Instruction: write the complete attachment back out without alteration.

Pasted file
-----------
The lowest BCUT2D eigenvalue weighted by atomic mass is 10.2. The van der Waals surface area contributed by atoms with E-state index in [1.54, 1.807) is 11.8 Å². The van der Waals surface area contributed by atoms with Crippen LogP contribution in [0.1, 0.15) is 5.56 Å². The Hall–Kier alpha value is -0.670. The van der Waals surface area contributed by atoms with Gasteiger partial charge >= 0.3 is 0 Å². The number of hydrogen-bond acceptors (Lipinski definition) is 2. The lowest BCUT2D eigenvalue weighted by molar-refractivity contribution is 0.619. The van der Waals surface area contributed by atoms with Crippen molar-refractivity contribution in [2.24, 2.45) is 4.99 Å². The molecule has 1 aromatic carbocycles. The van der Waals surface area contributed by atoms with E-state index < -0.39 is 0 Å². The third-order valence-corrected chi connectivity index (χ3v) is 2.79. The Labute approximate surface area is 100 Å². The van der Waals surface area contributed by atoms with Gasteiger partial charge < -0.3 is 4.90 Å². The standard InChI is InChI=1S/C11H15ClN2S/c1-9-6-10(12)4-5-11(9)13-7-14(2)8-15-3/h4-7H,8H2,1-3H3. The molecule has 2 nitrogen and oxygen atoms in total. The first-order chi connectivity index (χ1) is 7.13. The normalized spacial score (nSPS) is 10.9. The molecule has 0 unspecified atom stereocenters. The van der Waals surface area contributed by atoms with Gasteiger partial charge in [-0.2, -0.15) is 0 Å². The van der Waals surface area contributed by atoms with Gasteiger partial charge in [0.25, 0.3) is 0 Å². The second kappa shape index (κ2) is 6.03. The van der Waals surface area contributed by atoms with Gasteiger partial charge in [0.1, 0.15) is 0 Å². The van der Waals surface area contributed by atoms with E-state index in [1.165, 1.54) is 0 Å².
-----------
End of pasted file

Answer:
The lowest BCUT2D eigenvalue weighted by atomic mass is 10.2. The van der Waals surface area contributed by atoms with E-state index in [1.54, 1.807) is 11.8 Å². The van der Waals surface area contributed by atoms with Crippen LogP contribution in [0.1, 0.15) is 5.56 Å². The Hall–Kier alpha value is -0.670. The van der Waals surface area contributed by atoms with Gasteiger partial charge >= 0.3 is 0 Å². The number of hydrogen-bond acceptors (Lipinski definition) is 2. The lowest BCUT2D eigenvalue weighted by molar-refractivity contribution is 0.619. The van der Waals surface area contributed by atoms with Crippen molar-refractivity contribution in [2.24, 2.45) is 4.99 Å². The molecule has 1 aromatic carbocycles. The van der Waals surface area contributed by atoms with E-state index < -0.39 is 0 Å². The third-order valence-corrected chi connectivity index (χ3v) is 2.79. The Labute approximate surface area is 100 Å². The van der Waals surface area contributed by atoms with Gasteiger partial charge < -0.3 is 4.90 Å². The standard InChI is InChI=1S/C11H15ClN2S/c1-9-6-10(12)4-5-11(9)13-7-14(2)8-15-3/h4-7H,8H2,1-3H3. The molecule has 2 nitrogen and oxygen atoms in total. The first-order chi connectivity index (χ1) is 7.13. The normalized spacial score (nSPS) is 10.9. The molecule has 0 unspecified atom stereocenters. The van der Waals surface area contributed by atoms with Gasteiger partial charge in [-0.2, -0.15) is 0 Å². The van der Waals surface area contributed by atoms with Gasteiger partial charge in [0.25, 0.3) is 0 Å². The second kappa shape index (κ2) is 6.03. The van der Waals surface area contributed by atoms with Gasteiger partial charge in [0.1, 0.15) is 0 Å². The van der Waals surface area contributed by atoms with E-state index in [1.165, 1.54) is 0 Å².